Homes: Soldiers' Home - Mr. Lincoln's White House
The President is, I perceive, not satisfied, but yet he does not censure or complain. Better, perhaps, if he did.
Later in the War, President Lincoln was generally followed by an armed military guard, but on one occasion in , Mr. My erratic namesake, with little warning, gave proof of decided dissatisfaction at the racket, and with one reckless bound he unceremoniously separated me from my eight-dollar plug-hat, with which I parted company without any assent, expressed or implied, upon my part.
At a break-neck speed we soon arrived in a haven of safety. Meanwhile I was left in doubt whether death was more desirable from being thrown from a runaway federal horse, or as the tragic result of a rifle-ball fired by a disloyal bushwacker in the middle of the night.
Alexander, who had previously worked on renovations at the White House, changed or added wallpaper to eight of the fourteen rooms. He washed the floors and windows and touched up the interior paint. He moved two large miros, hung pictures, and added a variety of new lace chamber curtains, linen sheets, and various types of parlor curtains.
In July , the President encountered a different kind of danger when Confederate General Jubal Early invaded the outskirts of Washington. We communicated with Chandler who was at Smithsonian Institution, very readily. The Prest. Nicodemus of the Signal Corps. Feet enveloped in carpet slippers.
We all rose somewhat confused by this abrupt introduction to the presence of the highest in the land, except, of course, [the daughter of Assistant Treasury Secretary George Harrington], who immediately offered her hand to the President, and in a few apt words explained who she was, and why she was there. Lincoln advanced to me and my fellow-travellers, shook each of us warmly by the hand, expressed his pleasure at seeing us, and told us to take seats and make ourselves comfortable.
We did so, and were at home at once. All my uneasiness and awe vanished in a moment before the homely greeting of the President, and the genial smile which accompanied it; and had they not, a glance at one of the carpet slippers jogging up and down upon the knee of the other leg in the most delightful freedom of attitude, would have reassured me… The conversation was briskly kept up by the President. Lincoln turned to England, and its political aspect and constitution; and thence he went off, unasked, into a forcibly drawn sketch of the constitution of the United States, and the material points of difference between the governments of the two countries.
He also cannot get anyone to listen to his stories. Everyone has heard too many gruesome stories to care. To get people to listen, he has lied twice. But he is disgusted by that so he has stopped talking about the war.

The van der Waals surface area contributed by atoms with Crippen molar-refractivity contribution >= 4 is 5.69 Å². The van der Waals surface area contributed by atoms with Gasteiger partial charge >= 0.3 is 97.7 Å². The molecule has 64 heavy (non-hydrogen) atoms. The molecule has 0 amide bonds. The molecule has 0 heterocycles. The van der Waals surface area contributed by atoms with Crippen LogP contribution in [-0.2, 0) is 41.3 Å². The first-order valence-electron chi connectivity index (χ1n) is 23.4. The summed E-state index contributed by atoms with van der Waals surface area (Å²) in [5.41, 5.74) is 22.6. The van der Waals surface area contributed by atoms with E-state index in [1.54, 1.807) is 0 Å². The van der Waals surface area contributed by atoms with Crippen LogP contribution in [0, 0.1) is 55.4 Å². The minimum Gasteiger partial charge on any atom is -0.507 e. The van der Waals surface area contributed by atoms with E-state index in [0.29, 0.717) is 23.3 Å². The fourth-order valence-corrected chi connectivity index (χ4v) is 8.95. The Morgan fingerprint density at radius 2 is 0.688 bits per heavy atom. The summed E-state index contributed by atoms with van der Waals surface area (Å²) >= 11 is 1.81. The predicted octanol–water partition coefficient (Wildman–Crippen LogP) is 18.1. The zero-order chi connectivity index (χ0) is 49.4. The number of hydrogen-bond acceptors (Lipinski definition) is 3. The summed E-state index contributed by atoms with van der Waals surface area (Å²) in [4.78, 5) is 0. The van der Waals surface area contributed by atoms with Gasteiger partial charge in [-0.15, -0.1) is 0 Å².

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Even his lies bore people, anyway. During this time, Krebs is sleeping late and hanging around all day. He is a hero to his younger sisters and to his mother. She sometimes asks about the war, but she gets bored. The town has not changed in his absence except that some of the girls have become women.
Krebs likes to watch them, but he does not want to be a part of their lives. He does not want to get involved in the politics or the lying involved in a courtship. Krebs does not want any consequences.
Life of the Civil War Soldier in the Army
The army had taught him that he did not need a girl, even though many men claimed that they could not live without one. Krebs likes the looks of the girls, but does not want to have to talk. That was one nice thing about the French and German girls: not so much talking. Krebs had not wanted to come home, but he had.
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Now, he watches girls walk by and thinks that they are made out of a nice pattern. He starts reading a book about the war, about all of the battles he was in. He is finally learning about the war. Krebs' mother tells him that he can take the car out at night. Krebs goes downstairs for breakfast and starts to read the paper. His mother tells him not to muss it.
His sister, Helen Krebs, tells him that she will be pitching in an indoor baseball game that day. She asks if he'll come. Their mother shoos her away and tells Krebs that he should think about finding a job. She tells him that she prays for him and the temptations that he must have faced. But, she says, he must find a job.
After all, she says, the other boys his age are getting jobs and wives. She asks if he loves her. He says no, meaning that he cannot love anyone.